1. What is a Debt Fund?
Buying a debt instrument is similar to giving a loan to the issuing entity. A debt fund invests in fixed-interest generating securities like corporate bonds, government securities, treasury bills, commercial paper and other money market instruments.
The basic reason behind investing in debt fund is to earn interest income and capital appreciation. The issuer pre-decides the interest rate you will earn as well as maturity period. That’s why they are called ‘fixed-income’ securities because you know what you’re going to get out of them.
2. How do Debt Funds work?
Debt funds invest in different securities, based on their credit ratings. A security’s credit rating signifies whether the issuer will default in disbursing the returns they promised. The fund manager of a debt fund ensures that he invests in high credit quality instruments. A higher credit rating means that the entity is more likely to pay interest on the debt security regularly as well as pay back the principal amount upon maturity.
This is why debt fund which invest in higher-rated securities will be less volatile, compared to low-rated securities. Additionally, the maturity also depends on the investment strategy of the fund manager and the overall interest rate regime in the economy. A falling interest rate regime encourages the manager to invest in long-term securities. Conversely, a rising interest rate regime encourages him to invest in short-term securities.
2. Who should Invest in Debt Funds?
Debt funds try to optimize returns by diversifying
across different types of securities. This allows debt funds to earn decent returns, but there is no guarantee of returns. However, debt fund returns often falls in a predictable range. This makes them safer avenues for conservative investors.
They are also suitable for people with both short-term and medium-term investment horizons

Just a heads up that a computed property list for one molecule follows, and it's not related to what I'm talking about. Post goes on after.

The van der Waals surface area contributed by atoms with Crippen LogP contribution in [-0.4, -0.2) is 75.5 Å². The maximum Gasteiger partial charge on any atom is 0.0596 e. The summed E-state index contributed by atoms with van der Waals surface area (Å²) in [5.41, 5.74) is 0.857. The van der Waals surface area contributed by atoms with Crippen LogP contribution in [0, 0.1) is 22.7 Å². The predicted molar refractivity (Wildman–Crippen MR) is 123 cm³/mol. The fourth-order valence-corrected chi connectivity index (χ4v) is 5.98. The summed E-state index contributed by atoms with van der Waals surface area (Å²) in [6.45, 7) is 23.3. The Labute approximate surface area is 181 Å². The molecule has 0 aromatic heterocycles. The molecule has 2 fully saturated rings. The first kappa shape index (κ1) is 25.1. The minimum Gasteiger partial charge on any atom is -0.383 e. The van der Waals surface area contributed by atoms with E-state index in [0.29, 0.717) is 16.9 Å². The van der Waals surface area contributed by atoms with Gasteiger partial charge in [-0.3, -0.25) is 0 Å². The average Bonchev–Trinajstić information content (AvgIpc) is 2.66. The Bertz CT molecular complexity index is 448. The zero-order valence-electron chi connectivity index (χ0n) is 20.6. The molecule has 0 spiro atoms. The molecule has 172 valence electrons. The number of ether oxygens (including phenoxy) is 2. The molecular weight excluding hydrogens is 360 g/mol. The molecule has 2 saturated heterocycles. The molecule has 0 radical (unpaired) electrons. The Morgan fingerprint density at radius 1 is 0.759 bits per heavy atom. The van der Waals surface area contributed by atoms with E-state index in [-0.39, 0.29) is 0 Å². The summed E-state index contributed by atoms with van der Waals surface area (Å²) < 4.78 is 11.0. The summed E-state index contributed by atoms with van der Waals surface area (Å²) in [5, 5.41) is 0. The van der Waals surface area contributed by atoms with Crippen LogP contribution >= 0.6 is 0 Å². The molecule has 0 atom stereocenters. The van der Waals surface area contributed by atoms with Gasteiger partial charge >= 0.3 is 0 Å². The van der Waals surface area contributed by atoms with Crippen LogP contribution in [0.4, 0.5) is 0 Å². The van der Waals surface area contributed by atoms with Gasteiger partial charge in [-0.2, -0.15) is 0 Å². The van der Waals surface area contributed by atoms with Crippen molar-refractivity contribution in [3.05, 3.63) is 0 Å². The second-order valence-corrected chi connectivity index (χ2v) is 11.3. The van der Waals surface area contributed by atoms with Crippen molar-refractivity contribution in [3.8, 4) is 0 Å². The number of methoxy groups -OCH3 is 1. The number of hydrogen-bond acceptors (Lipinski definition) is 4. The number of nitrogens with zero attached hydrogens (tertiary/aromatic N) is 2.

. Short-term ranges from 3 months to 1 years, while medium term ranges from 3 years to 5 years.
a. Short-term debt funds
For a short-term investor, debt funds like liquid funds may be an ideal investment, compared to keeping your money in a saving bank account. Liquid funds offer higher returns in the range of 7%-9% along with similar kind of liquidity for meeting emergency requirements.
b. Medium-term debt funds
For a medium-term investor, debt funds like dynamic bond funds can be ideal to ride the interest rate volatility. Compared to 5-year bank FD, these bond funds offer higher returns. If you want to earn regular income from your investments, then Monthly Income Plans may be a good option.
3. Types of Debt Funds
As mentioned above, there are many types of debt mutual funds, suiting diverse investors. The primary differentiating factor between debt funds is the maturity period of the instruments they invest in. Here are the different types of debt funds:
a. Dynamic Bond Funds
As the name suggests, these are ‘dynamic’ funds, which means that the fund manager keeps changing portfolio composition according to changing interest rate regime. Dynamic bond funds have a fluctuating average maturity period because these funds take interest rate calls and invest in instruments of longer as well as shorter maturities.
b. Income Funds
can also take a call on interest rates and invest in debt securities with different maturities, but most often, income funds invest in securities that have long maturities. This makes them more stable than dynamic bond funds. The average maturity of income funds is around 5-6 years.
c. Short-Term and Ultra Short-Term Debt Funds
These are debt funds that invest in instruments with shorter maturities, ranging from 1 to 3 years. Short-term funds are ideal for conservative investors as these funds are not largely affected by interest rate movements.
d. Liquid Funds
Liquid funds invest in debt instruments with a maturity of not more than 91 days. This makes them almost risk-free. Rarely have liquid funds seen negative returns.
These funds are better alternatives to savings bank accounts as they provide similar liquidity with higher returns. Many mutual fund companies offer instant redemption on liquid fund investments through special debt cards.
e. Gilt Funds